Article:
Print Friendly, PDF & Email

Isaiah 26:1-3 1
1 In that day this song will be sung in the land of Judah: We have a strong city; God makes salvation its walls and ramparts. 2 Open the gates that the righteous nation may enter, the nation that keeps faith. 3 You will keep in perfect peace those whose minds are steadfast, because they trust in you.

clip_image167Background 2

The Book of Isaiah was written at a crucial time in history when the people whom God had brought out of Egypt, and had formed into a covenant community possessing His Law, were facing one of their greatest ever threats. For the first time since they had entered the land of Canaan and had settled there, ISRAEL, which had split into two nations, were being threatened by a powerful and cruel empire, the empire of Assyria, even to the point of extinction.

It was at this point in time that God raised up a prophet named Isaiah to guide them through this troubled period of their history, and in this Book we are brought face to face with his message. But the reason why it is so important is not only because it describes a turning point in history, but also because in revealing the future that lay ahead Isaiah explained in some detail both how in that future God would bring judgment on the world, and how He was going to send into the world His King and Servant Whose power and ministry would transform the world and offer it righteousness and salvation. It was He Who was to be the hope of generations yet to come, and Who would bring that righteousness and salvation to all who responded to Him. Indeed He would bring it not only to those of Israel who responded to Him, but to the world, for He would not only bring Israel back to God, but would be a light to all nations.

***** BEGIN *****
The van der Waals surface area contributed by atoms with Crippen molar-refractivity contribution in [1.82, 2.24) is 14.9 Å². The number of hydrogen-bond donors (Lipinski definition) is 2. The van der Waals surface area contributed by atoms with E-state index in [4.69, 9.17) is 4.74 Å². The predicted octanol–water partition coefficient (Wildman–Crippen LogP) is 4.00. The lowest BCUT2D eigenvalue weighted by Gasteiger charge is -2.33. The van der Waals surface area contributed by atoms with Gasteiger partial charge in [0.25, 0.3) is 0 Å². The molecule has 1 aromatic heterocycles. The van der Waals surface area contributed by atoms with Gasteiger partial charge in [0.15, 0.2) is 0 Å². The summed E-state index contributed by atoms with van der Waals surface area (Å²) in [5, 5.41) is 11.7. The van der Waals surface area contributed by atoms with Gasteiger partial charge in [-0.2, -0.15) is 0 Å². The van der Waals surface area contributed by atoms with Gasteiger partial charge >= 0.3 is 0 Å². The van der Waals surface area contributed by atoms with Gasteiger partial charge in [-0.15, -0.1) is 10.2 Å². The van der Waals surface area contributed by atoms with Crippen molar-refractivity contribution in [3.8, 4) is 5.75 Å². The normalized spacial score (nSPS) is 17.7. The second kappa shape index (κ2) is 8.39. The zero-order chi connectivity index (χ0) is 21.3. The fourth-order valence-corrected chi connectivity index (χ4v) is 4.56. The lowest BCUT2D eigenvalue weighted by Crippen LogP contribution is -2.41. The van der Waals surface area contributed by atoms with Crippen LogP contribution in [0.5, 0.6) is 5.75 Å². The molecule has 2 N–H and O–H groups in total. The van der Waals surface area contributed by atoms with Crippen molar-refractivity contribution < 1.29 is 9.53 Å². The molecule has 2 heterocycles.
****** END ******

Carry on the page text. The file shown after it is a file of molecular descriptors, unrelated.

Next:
Written over seven hundred years before the coming of Jesus Christ it explains in some detail precisely what He would come to do, and how He would accomplish it, first through suffering, and then by being crowned in glory. It reveals Him as the crowning point in history, and as the hope of all nations.

Biblical Truths 3

“That day,” seems to mean when the New Testament Babylon shall be leveled with the ground. The unchangeable promise and covenant of the Lord are the walls of the church of God. The gates of this city shall be open. Let sinners then be encouraged to join to the Lord. Thou wilt keep him in peace; in perfect peace, inward peace, outward peace, peace with God, peace of conscience, peace at all times, in all events. Trust in the Lord for that peace, that portion, which will be forever. Whatever we trust to the world for, it will last only for a moment; but those who trust in God shall not only find in him, but shall receive from him, strength that will carry them to that blessedness which is forever. Let us then acknowledge him in all our ways, and rely on him in all trials.

Items for Discussion

  • How would you describe “Perfect Peace?”
  • How is Isaiah’s peace different and similar to the peace you seek?
  • Why hasn’t our world found peace yet?
  • If faith in God will bring us peace, why is so much of the world involved in religious wars?
  • Where does mankind go wrong with regard to Isaiah’s call to “trust God?”

 

Acts 17:1-9